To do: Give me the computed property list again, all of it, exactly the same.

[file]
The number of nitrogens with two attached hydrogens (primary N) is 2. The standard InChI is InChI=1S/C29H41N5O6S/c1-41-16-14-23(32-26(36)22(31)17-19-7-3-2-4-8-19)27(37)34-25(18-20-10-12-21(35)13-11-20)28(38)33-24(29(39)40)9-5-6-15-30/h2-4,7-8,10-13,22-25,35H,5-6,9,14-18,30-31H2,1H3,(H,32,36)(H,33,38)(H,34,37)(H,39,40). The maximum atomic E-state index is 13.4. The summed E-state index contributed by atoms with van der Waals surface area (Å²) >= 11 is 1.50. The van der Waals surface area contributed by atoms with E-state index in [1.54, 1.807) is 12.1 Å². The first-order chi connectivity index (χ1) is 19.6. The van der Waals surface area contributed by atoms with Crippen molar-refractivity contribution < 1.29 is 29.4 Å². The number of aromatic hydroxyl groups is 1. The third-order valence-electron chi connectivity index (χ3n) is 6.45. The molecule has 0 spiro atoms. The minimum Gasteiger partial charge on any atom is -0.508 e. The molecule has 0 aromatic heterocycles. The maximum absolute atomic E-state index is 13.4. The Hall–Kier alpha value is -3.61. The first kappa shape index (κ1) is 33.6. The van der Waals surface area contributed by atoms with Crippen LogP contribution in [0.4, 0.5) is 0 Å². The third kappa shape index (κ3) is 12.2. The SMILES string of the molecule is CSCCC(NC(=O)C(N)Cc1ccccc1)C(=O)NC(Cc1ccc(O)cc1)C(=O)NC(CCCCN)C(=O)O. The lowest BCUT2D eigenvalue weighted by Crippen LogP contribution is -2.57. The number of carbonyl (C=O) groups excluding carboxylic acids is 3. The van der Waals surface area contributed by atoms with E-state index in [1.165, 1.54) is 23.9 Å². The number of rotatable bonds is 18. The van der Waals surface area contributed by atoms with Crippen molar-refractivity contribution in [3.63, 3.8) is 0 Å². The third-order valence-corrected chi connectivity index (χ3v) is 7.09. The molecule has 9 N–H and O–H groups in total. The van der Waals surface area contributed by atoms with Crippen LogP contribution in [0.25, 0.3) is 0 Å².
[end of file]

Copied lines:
The number of nitrogens with two attached hydrogens (primary N) is 2. The standard InChI is InChI=1S/C29H41N5O6S/c1-41-16-14-23(32-26(36)22(31)17-19-7-3-2-4-8-19)27(37)34-25(18-20-10-12-21(35)13-11-20)28(38)33-24(29(39)40)9-5-6-15-30/h2-4,7-8,10-13,22-25,35H,5-6,9,14-18,30-31H2,1H3,(H,32,36)(H,33,38)(H,34,37)(H,39,40). The maximum atomic E-state index is 13.4. The summed E-state index contributed by atoms with van der Waals surface area (Å²) >= 11 is 1.50. The van der Waals surface area contributed by atoms with E-state index in [1.54, 1.807) is 12.1 Å². The first-order chi connectivity index (χ1) is 19.6. The van der Waals surface area contributed by atoms with Crippen molar-refractivity contribution < 1.29 is 29.4 Å². The number of aromatic hydroxyl groups is 1. The third-order valence-electron chi connectivity index (χ3n) is 6.45. The molecule has 0 spiro atoms. The minimum Gasteiger partial charge on any atom is -0.508 e. The molecule has 0 aromatic heterocycles. The maximum absolute atomic E-state index is 13.4. The Hall–Kier alpha value is -3.61. The first kappa shape index (κ1) is 33.6. The van der Waals surface area contributed by atoms with Crippen LogP contribution in [0.4, 0.5) is 0 Å². The third kappa shape index (κ3) is 12.2. The SMILES string of the molecule is CSCCC(NC(=O)C(N)Cc1ccccc1)C(=O)NC(Cc1ccc(O)cc1)C(=O)NC(CCCCN)C(=O)O. The lowest BCUT2D eigenvalue weighted by Crippen LogP contribution is -2.57. The number of carbonyl (C=O) groups excluding carboxylic acids is 3. The van der Waals surface area contributed by atoms with E-state index in [1.165, 1.54) is 23.9 Å². The number of rotatable bonds is 18. The van der Waals surface area contributed by atoms with Crippen molar-refractivity contribution in [3.63, 3.8) is 0 Å². The third-order valence-corrected chi connectivity index (χ3v) is 7.09. The molecule has 9 N–H and O–H groups in total. The van der Waals surface area contributed by atoms with Crippen LogP contribution in [0.25, 0.3) is 0 Å².